Indeed, 64 percent of Industry Forecast respondents said they currently offer managed access control, while 62 percent offer remote video monitoring. A whopping 67 percent plan to offer remote video monitoring in the next 12 months. More integrators also planned to offer video surveillance as a service in the coming year (60 percent) than currently offer it (56 percent). Sixty percent of respondents who offer it predict an increase in revenue coming from managed services and cloud-based services this year.
Loud echoes the pent-up demand prediction. While there were customers that had stacks of papers and order forms that sat on their desks, they did eventually get through those and turn to the future. “They see those cameras and access control do make sense; we are looking for a strong and healthy 2021,” Loud says.
Garner says Mountain Alarm is forecasting about 10 percent growth in 2021, largely driven by acquisitions such as the purchase of Reno, Nev.-based CEI Alarm that was announced in Mid-December.
(To read more about the strategies of each of these security professionals, see the sidebars throughout this article and on SDM’s website, “The Panel Talks,” at www.SDMmag.com/annual-security-industry-forecast.)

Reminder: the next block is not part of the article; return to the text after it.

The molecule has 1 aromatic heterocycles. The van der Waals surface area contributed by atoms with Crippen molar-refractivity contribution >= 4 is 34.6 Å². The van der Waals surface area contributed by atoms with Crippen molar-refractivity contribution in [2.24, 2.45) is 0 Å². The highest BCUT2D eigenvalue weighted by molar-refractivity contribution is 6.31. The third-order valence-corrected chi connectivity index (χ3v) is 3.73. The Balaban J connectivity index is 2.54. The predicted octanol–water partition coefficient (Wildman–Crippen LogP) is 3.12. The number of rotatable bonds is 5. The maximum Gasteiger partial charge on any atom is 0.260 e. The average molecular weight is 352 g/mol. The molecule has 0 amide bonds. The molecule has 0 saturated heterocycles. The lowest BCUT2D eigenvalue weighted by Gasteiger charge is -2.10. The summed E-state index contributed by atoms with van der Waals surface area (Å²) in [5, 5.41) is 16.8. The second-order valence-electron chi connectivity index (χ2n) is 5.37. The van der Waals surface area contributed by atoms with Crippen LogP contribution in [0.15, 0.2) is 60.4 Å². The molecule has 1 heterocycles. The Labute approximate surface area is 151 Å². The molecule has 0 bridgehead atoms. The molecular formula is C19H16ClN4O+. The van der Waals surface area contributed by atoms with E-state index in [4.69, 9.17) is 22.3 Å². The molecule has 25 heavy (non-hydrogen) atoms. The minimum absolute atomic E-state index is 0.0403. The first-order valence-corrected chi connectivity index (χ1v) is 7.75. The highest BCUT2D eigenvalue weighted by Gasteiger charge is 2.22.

These anecdotal responses align with many of the survey responses from the Industry Forecast Study, where integrators were asked both about their top business challenges as well as what will have the greatest impact on their 2021 sales. Not surprisingly, half of respondents listed COVID-19 as their top challenge this year, while 29 percent listed it as having the greatest impact on sales, followed closely by economic conditions. Interestingly, the question about impact can be either positive or negative. Only time will tell which is the case here.
If the panelists are any indication, it seems as if many security integrators feel they have their feet under them, are prepared to weather any lingering pandemic issues and are firmly looking ahead to new opportunities.
“Our expectation is that we are probably going to see a Q1 slowdown as people wait for things to calm down, but I think we will see the same Q2 whipsaw we saw [in Q3 2020] as organizations become more comfortable with the state of the economy,” Duncan says. “We view [COVID-19 and its impact] as being a temporary situation and we can see the light at the end of the tunnel.”
Editor’s Note: This article is based primarily on a report produced by Clear Seas Research, “SDM Industry Forecast,” produced in November 2020. To learn more about the report or to purchase, visit https://www.sdmmag.com/annual-security-industry-forecast.